On August 21st, we bid adieu to an educational trailblazer. Sir Ken Robinson was a famed British author and commentator who attempted to reinvent education with a fundamentally more creative lens. In his educational revolution, he sought to foster the trait of creativity with the same vigor as those of literacy, mathematics, or any other fundamental life skill our current systems attempt to develop. His argument was that originality and novel thinking would be the essential traits necessary for success, not just of the individual, but of us as a whole.
Among many novel ideas, he explored the concept of the mistake. To him, the process of making mistakes were a creative endeavour. Yet, our educational systems, accompanied by corporate world, have stigmatized mistakes to a degree that we effectively impose conformity over originality. He further points out that an educational system, rather than fostering and developing all of the traits of the individual are in effect, a highly hierarchical process in which we train students specifically for postsecondary education. He points out that this works fine for those so inclined for an academic aspiration, the so-called University professors (of which he was one), however this system quite unjustly devalues the talents and skills of those with different aspirations.
His ideas are perhaps uncomfortable for a lifelong educator to digest. After all, our current system, despite its flaws, has produced some of humanity’s greatest minds in the full spectrum of the human condition, from science to art and dance. However, it is worth thinking whether this is because of the system, or in spite of it. In yet another one of his famous talks, he points out the example of Gillian Lynne. She was, in the 1930s, a supposedly troubled student in the English education system. She was apparently less than diligent in her work, late with her assignments, and poorly attentive – a set of behavioral traits which would likely conform to a diagnosis of attention deficit disorder today. He points out that there were two effective responses to this behavior, option one would be to treat or medicate the young Gillian to ensure that she conforms to a predetermined view of success. Option two would be to approach Gillian’s apparently learning difficulties with a more fundamental reflection and assessment of why this might be. In her case, a school psychiatrist observed that Gillian was a natural dancer, and rather than enforcing education of science and mathematics, Gillian was instead allowed to educate herself in the artistic domains of movement and music. The story ends with Gillian founding her own dance company after an extended and highly successful career in the Royal Ballet of the United Kingdom, and co-producing multiple musicals with the famed Andrew Lloyd Webber.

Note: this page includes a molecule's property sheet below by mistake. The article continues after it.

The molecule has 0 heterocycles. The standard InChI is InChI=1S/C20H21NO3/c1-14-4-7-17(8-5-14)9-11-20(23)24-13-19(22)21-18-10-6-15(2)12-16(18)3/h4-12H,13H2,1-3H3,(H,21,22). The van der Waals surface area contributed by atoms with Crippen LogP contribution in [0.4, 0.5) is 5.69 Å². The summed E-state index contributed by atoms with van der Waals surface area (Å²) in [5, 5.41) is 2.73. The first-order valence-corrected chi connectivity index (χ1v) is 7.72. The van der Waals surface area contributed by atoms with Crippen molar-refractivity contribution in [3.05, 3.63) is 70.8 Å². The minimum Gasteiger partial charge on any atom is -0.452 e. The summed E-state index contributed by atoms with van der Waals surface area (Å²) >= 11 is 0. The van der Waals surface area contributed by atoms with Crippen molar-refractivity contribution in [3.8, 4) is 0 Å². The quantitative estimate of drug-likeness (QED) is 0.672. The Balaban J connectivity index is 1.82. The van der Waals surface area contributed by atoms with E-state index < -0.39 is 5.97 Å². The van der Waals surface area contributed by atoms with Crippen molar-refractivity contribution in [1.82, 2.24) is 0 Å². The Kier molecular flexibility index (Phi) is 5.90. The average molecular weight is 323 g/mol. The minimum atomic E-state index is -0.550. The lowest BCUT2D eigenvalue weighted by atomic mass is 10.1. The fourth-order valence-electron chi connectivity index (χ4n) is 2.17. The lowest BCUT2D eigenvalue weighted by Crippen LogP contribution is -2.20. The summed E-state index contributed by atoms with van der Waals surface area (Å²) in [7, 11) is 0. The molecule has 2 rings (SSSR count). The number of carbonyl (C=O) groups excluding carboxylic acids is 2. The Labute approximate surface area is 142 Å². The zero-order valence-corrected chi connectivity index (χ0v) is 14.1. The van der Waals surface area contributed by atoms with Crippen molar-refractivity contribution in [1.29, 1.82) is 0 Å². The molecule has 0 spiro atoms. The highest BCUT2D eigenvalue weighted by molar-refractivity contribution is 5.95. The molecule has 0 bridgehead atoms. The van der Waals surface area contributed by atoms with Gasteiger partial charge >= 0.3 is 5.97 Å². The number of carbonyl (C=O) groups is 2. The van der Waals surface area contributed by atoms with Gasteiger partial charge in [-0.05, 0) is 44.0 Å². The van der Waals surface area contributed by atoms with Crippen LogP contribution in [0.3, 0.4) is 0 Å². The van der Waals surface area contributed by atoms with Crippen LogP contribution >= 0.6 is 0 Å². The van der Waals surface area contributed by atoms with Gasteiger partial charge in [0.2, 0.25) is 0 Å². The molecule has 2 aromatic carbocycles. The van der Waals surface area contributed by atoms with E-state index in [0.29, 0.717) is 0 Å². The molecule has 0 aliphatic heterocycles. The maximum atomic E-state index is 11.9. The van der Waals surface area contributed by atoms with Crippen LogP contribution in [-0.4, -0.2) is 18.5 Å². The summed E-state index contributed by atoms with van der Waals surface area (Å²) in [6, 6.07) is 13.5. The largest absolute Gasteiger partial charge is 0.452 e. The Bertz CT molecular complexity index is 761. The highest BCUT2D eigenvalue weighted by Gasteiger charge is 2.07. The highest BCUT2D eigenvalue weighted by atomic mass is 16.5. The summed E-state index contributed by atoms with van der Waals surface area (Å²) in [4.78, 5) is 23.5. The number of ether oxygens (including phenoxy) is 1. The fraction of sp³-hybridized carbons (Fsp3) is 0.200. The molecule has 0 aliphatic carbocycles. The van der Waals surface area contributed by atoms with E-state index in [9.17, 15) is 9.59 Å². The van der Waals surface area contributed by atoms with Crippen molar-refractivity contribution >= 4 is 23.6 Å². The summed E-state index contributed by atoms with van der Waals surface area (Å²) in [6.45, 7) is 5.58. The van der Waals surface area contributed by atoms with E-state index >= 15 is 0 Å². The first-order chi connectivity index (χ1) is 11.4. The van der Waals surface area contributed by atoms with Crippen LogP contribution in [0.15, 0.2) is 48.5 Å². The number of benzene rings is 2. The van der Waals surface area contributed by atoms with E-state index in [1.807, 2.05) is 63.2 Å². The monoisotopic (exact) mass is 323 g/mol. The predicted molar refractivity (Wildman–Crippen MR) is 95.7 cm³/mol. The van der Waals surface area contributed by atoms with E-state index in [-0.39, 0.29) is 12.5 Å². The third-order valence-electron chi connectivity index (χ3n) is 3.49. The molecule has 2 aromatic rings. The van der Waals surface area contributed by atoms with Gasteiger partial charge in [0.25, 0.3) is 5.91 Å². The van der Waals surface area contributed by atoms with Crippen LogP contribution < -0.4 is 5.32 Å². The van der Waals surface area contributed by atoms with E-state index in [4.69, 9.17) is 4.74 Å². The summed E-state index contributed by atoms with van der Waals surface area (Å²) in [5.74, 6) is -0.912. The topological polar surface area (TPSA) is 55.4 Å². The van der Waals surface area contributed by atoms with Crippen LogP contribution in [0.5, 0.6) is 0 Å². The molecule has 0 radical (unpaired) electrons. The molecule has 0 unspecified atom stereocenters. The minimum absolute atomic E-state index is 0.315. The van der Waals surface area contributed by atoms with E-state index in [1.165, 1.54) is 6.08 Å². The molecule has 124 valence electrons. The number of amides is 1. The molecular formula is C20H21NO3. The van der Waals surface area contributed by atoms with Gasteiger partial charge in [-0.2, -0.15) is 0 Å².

What might have become of this student if she was instead forced into remedial studies of subjects to which she had no affinity or inclination to study? Were she a student today, and subject to a regimen of medications and behavioral therapy, suppose what might have been?
Sir Ken’s questions are challenging, perhaps even uncomfortable to think about for too long. However, as he so eloquently pointed out, with his inimitable smile and scintillating humor, failing to address these questions may fundamentally harm the very students that we are seeking to educate.
Or as he put it far better than we ever could:
“[See] our creative capacities for the richness they are, and our children for the hope that they are. Our task is to educate their whole being, so they can face [their] future. By the way, we may not see this future, but they will. And our job is to help them make something of it.”